What could be seen as the highlight of the night was when Vaseline MEN introduced its “Vaseline MEN x Riky Rick Extra Strength Limited Edition” lotion. The packaging features the illustrated bust of Rikhado “Riky Rick” Makhado himself, set on a beautiful pattern of African inspired prints. There is a significance to this move which may elude the eye. For a brand that has long been associated with the physical and emotional act of nurturing, a process generally associated with maternal care, to actively engage in men’s issues in a time when men’s role in society is increasingly seen in a negative light and to do it in such a multifaceted approach, this speaks of a brand that is not afraid to evolve.

Vaseline has a long standing heritage in South Africa, having been around for a long time, but in the time of social media and empowered customers, it is imperative that brands continue to evolve. Vaseline MEN uses the heritage and continues to do exactly this, an evolution that has kept the brand relevant and authentic without losing the very essence that, has through the years, enabled starting strong.

Writer: Vus Ngxande     Photographer: Judd van Rensburg          Stylist: Mpumi Sinxoto        Copy Editor: Palesa Motau  Make-Up: Simangele Hlabathi      Creative Director: George Gladwin Matsheke

  • FortuityLane

    I love this ad. Especially the first 15 seconds. It speaks to me. The only thing we as men are struggling with is: How do we make our past our strength without letting it bring us down?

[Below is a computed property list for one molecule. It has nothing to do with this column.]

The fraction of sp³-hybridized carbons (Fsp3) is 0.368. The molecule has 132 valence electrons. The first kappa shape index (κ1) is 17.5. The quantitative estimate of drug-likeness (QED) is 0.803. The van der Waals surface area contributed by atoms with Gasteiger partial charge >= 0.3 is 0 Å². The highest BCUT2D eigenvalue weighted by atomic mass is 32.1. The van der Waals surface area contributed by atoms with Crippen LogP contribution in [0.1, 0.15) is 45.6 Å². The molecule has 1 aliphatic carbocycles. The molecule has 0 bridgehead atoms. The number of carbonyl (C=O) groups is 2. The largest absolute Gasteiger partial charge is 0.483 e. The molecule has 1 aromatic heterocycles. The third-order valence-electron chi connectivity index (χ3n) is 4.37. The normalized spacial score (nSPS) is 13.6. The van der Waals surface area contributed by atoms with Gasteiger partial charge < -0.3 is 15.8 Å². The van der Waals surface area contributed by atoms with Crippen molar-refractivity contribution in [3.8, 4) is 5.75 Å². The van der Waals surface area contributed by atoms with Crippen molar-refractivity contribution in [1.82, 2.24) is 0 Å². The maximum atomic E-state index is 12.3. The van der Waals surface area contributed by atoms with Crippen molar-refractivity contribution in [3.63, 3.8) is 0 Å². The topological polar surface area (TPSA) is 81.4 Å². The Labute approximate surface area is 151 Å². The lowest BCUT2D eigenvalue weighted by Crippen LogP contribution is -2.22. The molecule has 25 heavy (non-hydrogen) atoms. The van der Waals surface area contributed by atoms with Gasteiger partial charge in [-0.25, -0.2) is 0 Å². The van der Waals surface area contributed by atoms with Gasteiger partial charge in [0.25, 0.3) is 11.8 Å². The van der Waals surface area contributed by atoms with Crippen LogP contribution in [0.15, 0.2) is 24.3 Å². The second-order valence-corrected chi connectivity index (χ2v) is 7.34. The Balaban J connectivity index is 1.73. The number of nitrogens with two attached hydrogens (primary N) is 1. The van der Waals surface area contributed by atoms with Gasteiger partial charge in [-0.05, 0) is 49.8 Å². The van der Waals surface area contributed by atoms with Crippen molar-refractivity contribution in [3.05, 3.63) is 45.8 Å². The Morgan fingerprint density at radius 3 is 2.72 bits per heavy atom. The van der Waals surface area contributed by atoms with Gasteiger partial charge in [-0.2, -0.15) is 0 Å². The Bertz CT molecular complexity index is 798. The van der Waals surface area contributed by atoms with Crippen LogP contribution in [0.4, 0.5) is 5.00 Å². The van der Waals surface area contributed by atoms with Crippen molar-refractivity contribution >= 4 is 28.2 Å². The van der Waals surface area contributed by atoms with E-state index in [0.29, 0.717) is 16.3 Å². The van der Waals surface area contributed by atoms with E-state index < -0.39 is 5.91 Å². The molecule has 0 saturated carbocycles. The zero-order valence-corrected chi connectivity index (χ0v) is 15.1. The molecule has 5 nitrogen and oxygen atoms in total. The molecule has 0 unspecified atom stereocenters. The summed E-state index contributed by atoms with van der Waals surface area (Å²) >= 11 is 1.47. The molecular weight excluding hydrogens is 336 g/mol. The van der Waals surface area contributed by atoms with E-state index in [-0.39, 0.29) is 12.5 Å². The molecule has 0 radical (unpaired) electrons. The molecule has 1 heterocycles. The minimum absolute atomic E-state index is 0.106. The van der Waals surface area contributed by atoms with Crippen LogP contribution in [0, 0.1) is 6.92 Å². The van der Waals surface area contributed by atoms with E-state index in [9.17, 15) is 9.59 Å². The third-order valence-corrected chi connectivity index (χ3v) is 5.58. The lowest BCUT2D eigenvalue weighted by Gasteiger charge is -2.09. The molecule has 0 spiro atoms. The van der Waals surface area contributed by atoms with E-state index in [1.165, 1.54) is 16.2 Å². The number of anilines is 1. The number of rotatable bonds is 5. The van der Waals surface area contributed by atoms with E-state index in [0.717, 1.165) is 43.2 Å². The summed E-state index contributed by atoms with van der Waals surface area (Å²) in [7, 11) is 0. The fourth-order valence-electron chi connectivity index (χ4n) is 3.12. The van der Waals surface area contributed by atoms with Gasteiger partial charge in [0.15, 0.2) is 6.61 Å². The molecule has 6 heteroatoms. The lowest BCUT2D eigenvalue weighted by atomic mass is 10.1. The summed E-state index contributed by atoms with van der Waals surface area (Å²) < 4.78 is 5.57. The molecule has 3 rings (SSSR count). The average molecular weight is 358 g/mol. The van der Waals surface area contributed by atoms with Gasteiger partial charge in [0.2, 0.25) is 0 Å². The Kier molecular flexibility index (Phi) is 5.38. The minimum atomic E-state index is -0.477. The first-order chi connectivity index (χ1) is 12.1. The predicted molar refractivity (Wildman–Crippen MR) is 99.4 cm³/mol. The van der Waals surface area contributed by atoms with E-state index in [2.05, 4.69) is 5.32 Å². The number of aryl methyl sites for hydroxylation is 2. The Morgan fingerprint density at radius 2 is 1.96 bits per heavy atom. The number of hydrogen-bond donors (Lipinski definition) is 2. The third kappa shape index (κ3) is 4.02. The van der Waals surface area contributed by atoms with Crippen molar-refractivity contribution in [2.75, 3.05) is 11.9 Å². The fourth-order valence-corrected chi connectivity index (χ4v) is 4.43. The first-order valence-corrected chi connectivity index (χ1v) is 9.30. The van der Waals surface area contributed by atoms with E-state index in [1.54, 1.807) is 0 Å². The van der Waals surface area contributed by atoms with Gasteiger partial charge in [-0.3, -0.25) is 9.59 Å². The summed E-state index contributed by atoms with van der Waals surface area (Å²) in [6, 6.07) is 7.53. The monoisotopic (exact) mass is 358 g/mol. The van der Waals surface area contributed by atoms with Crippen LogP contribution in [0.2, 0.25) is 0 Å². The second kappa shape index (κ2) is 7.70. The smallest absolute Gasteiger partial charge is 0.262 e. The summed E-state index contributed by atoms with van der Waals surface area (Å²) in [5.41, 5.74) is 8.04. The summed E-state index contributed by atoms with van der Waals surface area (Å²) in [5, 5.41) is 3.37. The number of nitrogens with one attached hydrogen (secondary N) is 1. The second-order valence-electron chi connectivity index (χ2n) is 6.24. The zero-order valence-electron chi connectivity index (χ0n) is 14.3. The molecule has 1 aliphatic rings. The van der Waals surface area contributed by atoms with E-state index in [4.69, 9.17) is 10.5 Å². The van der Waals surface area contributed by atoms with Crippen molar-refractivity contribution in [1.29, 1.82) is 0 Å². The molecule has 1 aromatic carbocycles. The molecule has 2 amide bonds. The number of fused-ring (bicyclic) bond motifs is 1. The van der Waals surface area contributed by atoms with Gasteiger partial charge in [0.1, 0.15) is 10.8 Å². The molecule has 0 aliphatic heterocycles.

• Palama WAR Room

      Acknowledge the BS and do better.

      • George Gladwin Matsheke

        Basically …

    • George Gladwin Matsheke

      you are not the first person to say this about the advert … i dig it too

    • George Gladwin Matsheke

      How do we make our past our strength without letting it bring us down?

      This is rather difficult though because i dont think men or rather black men have a safe space to even explore their past and work through and come out the other side better

  • Palama WAR Room

    I am here for Tibz’s Kimono. Something nostalgic about the way ads are being shot and created,reminds me of when Metro FM had the coolest ads.

    Good to see such a legacy brand being behind such important conversations especially at at time where men struggle to navigate with expectations and also the rotten apples that keep perpetuating abuse and harm on society and women.

    • George Gladwin Matsheke

      This is true, we need to have difficult conversations so that we can grow and learn from each other and heal as well because i believe alot the pain the we inflict comes from hurt.